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Great Wall Motors 'plots' European expansion

By Angus McNeice | | Updated: 2019-09-12 03:08
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GWM showcased two electric concept cars — the WEY-X and the WEY-S — in Frankfurt this week. [Photo by Angus mcneice / China Daily]

China may one day rival established European automakers in the production of market-leading smart vehicles, according to Wei Jianjun, chairman of major Chinese automaker Great Wall Motors, which is also called GWM.

Speaking from the International Motor Show Germany 2019 in Frankfurt on Tuesday, Wei said Chinese acumen in artificial intelligence will help the country compete against industry leaders in the manufacture of next generation vehicles.

"Germany is a highland of automobile manufacturing and Japan is a big producer of economical cars in the auto development history of over 100 years," Wei said in a speech. "In the wake of the fourth industrial revolution, where China takes the lead in the world by innovation in 5G, AI, internet, and new energy, China's auto industry is granted with a crucial opportunity for overtaking."

At the trade show, Wei outlined some of Baoding-based GWM's international expansion plans, and unveiled the WEY-S, a new all-electric concept car to be produced under the company's luxury SUV brand WEY.

"With Chinese mobile phone, home appliance, and internet-based companies leading in the world as precedents, chances are that China's auto companies can become market leaders," Wei said.

Under a separate brand Ora, GWM has already released all-electric small vehicles intended for inner-city transport. With the development of the WEY-S, the company promises a four-wheel-drive capable pure electric SUV with smart functions.

As this concept car is being developed, the company plans to release an electric version of its VV5 SUV as early as 2021, as well as plug-in hybrid versions of two other models.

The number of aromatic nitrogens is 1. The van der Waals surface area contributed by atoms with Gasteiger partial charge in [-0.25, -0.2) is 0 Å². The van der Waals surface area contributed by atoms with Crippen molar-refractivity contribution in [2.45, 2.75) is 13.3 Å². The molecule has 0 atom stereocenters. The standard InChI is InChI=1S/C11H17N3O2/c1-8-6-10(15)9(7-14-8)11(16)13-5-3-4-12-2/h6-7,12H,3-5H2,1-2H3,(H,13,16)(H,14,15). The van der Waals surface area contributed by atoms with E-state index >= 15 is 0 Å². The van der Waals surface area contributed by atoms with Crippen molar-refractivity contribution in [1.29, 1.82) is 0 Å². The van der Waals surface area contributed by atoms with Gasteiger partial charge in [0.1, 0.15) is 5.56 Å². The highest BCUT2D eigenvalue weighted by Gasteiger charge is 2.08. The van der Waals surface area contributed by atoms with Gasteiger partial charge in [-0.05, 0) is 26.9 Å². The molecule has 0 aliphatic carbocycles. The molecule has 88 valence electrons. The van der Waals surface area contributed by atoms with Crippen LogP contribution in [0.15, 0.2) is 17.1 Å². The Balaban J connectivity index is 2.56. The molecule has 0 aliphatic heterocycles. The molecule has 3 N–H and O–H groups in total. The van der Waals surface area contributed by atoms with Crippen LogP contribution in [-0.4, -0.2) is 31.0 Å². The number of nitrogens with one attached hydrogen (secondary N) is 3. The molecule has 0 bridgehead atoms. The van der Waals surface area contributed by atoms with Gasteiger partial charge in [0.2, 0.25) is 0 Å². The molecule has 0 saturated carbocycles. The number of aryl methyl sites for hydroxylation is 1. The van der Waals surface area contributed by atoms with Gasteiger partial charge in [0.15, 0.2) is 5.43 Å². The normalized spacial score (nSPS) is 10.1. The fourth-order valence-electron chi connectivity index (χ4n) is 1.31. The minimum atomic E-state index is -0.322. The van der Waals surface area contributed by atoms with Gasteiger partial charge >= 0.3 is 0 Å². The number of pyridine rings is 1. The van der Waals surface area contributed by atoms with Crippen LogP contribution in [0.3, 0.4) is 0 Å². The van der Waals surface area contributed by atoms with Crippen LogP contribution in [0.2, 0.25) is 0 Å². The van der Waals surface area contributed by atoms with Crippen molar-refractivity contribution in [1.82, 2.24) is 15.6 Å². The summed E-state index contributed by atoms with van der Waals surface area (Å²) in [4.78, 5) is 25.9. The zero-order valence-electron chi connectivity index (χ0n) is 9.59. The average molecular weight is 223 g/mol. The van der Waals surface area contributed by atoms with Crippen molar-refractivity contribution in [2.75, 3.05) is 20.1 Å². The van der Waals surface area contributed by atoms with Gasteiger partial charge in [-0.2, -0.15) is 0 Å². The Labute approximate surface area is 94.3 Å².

Wei said the plan is to sell WEY-branded hybrid and electric SUVs in Europe within two years, and to establish a manufacturing facility in Europe once sales gather pace.

The company currently exports the majority of its vehicles to non-European Union markets through its mass-market brand Haval. GWM also sells some pickup trucks in Italy, and recently began manufacturing cars at a site in Russia.

GWM sold 26,000 vehicles overseas in the first half of this year, up 16.8 percent from the same period in 2018. The majority of GWM sales occur in China, where the company sold around 1 million vehicles last year.

"We plan to produce cars from China and export to the EU in the early stage," Wei told Reuters at the trade show. "We believe once we sell more than 50,000 units in the EU, we will begin to consider building a factory there."

In Frankfurt, Chinese transmission manufacturer and GWM affiliate HYCET also unveiled new technology, including a new engine, a new nine dual-clutch transmission, and a new electric drive system.

GWM brought in German engineering veteran Henning Gerhard to head up the HYCET team in 2014.

"I made many projects with Volkswagen and Mercedes, and they were all finished, so I had a long think about what I should do. I got the offer from China to start a new project from zero and that's what motivated me," Gerhard told China Daily."The biggest challenge was finding the right experts to support me. I couldn't start with just Chinese engineers, right now they are too young with not enough experience. So, I started with a small group of specialists, mainly German."

HYCET and GWM's strategy of acquiring and transplanting German know-how has paid off. Under Gerhard's direction, HYCET has become the only independent Chinese auto manufacturer to produce its own transmission, and the majority of its components go to GWM cars.

"The next big challenge is to combine everything with e-motor; all the new projects are e-motor powered. We are making transmissions with hybrid motors and pure EV," said Gerhard.

Gerhard said the company is also working on powertrains that can meet strict European emissions standards.

"Currently, our cars are mainly made for the Chinese market," he said. "To go to the European market there is a big challenge because of CO2 reduction, and we are working on meeting these standards with our new powertrains."

Gerhard said HYCET's long-term plans involve building a client-base outside of China.

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